Opening 22 Jul 2021
Palestinian twins Tarzan Nasser and Arab Nasser’s second film (Dégradé, 2015) is again set in Gaza with a fetching pair of unlikely protagonists: Salim Daw, as the sixty-year-old bachelor Issa and Hiam Abbass, as widow Siham. The humble fisherman has a limited amount of sea to trawl through nightly, while almost daily his well-meaning sister (Ruala Adb Elhadi) continually tries to match-make. Unbeknownst, Issa has carried a torch for another for years. Whereas the seamstress Siham works in a shop, sometimes with her touchy daughter (Maisa Abd Elhadi) helping, and is a kind soul. One ordinary night Issa’s especially heavy haul lands an ancient metal statue of the Greek god Apollo, with an engorged phallic. He smuggles it home and hides it, daydreaming about its significance; it just might bring him luck. It certainly emboldens him in his pursuit of Siham. Until the protruding penis, accidentally disembodied, subsequently gets the police involved. Thereafter, destiny takes over.
The directors’ endeavor to mix lighthearted, middle-aged rom-com with a fuzzily presented political viewpoint fizzles into a damp squid. Choosing to use a swollen penis—long enough to hang a birdcage on—as a symbol for anything in the age of #MeToo stretches the imagination, and good judgment. They also assumed everyone knows the Gaza political circumstances, i.e., Israeli occupied Palestinian territory ruled by the militant group Hamas. Cinematographer Christophe Graillot met the location challenges, with an original score by Andre Matthias. Even at 84-minutes (Véronique Lange edits), the narrative’s mishmash squanders the brilliantly performed, and heartwarming Issa and Siham twilight romance, for tediously tasteless poppycock. (Marinell Haegelin)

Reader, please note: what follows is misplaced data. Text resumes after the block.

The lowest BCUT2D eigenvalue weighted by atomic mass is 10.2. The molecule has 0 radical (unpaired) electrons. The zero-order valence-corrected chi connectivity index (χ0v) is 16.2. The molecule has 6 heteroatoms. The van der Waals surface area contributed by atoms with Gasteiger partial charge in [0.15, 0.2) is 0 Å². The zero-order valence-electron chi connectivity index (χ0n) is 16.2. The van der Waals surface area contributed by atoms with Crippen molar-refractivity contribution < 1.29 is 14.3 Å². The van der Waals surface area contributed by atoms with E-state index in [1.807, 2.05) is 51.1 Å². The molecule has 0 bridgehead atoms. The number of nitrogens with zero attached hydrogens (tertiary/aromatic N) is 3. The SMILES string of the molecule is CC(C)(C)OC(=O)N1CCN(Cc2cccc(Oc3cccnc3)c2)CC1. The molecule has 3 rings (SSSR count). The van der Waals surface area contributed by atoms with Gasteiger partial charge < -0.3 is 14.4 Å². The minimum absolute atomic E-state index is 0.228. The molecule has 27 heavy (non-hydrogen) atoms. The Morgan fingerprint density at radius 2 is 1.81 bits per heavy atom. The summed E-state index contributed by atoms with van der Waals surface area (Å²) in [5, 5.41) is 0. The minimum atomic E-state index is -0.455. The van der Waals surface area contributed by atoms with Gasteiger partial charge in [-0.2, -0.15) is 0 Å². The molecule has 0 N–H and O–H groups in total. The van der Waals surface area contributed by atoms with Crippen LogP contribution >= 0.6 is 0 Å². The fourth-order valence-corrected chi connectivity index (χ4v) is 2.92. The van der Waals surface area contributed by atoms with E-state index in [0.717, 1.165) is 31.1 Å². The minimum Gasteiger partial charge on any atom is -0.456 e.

Sixty-year-old Issa (Salim Dau) fishes in a sea near the border to Israel. He works during the night so that the fish can’t see his net; besides, he has no official permit. Although a long-time bachelor, Issa is now deeply in love with Siham (Hiam Abbass) and spends hours practicing approaches to draw her attention, such as taking his trousers in for adjustment, since widowed Siham works as seamstress and sales lady in a clothing store. She lives with her divorced daughter. Issa’s sister is not enthused about Siham as a potential sister-in-law, after all a divorced daughter is not honorable. She takes the initiative and introduces several potential brides into Issa’s house. Things change when Issa heaves a heavy net into his boat. It contains a huge, bronze statue of a naked man with a prominent penis – the God Apollo. Officials learn of this catch, search Issa’s house, and bring him and the statue into the police station, where Issa expects a reward, but ends up staying nights in jail with other prisoners.
This is the second film by twins Arab and Tarzan Nasser from Palestine. Here, as in real life, residents are faced with constant explosions from Israeli bombs. They suffer poverty, slowly counting out their shekels and coping with the loss of electricity. Still, they are human beings, and, in spite of hard situations, they interact with feelings of love. They fight for their rights, share opinions, argue over conflicts, and solve daily problems. They reflect the current problems of Gaza’s residents today: political, financial, and social, which, “one can only endure through dreams.” The directors, Arab and Tarzan Nasser, said that in 2014 a fisherman really did pull a statue of Apollo out of the water, although today, no one knows if it still exists or where it is.
Gaza Mon Amour is perfect for viewers interested in talented actors filmed in a different society. Although, are we really so “different?” The photography and the music are excellent. The penis plays a role of its own; maybe it could win an Oscar!! The Filmförderung Hamburg-Schleswig-Holstein (FFHSH) contributed financially. Gaza Mon Amour showed successfully at film festivals in Venice and Toronto, as well as in Hamburg. (Becky Tan)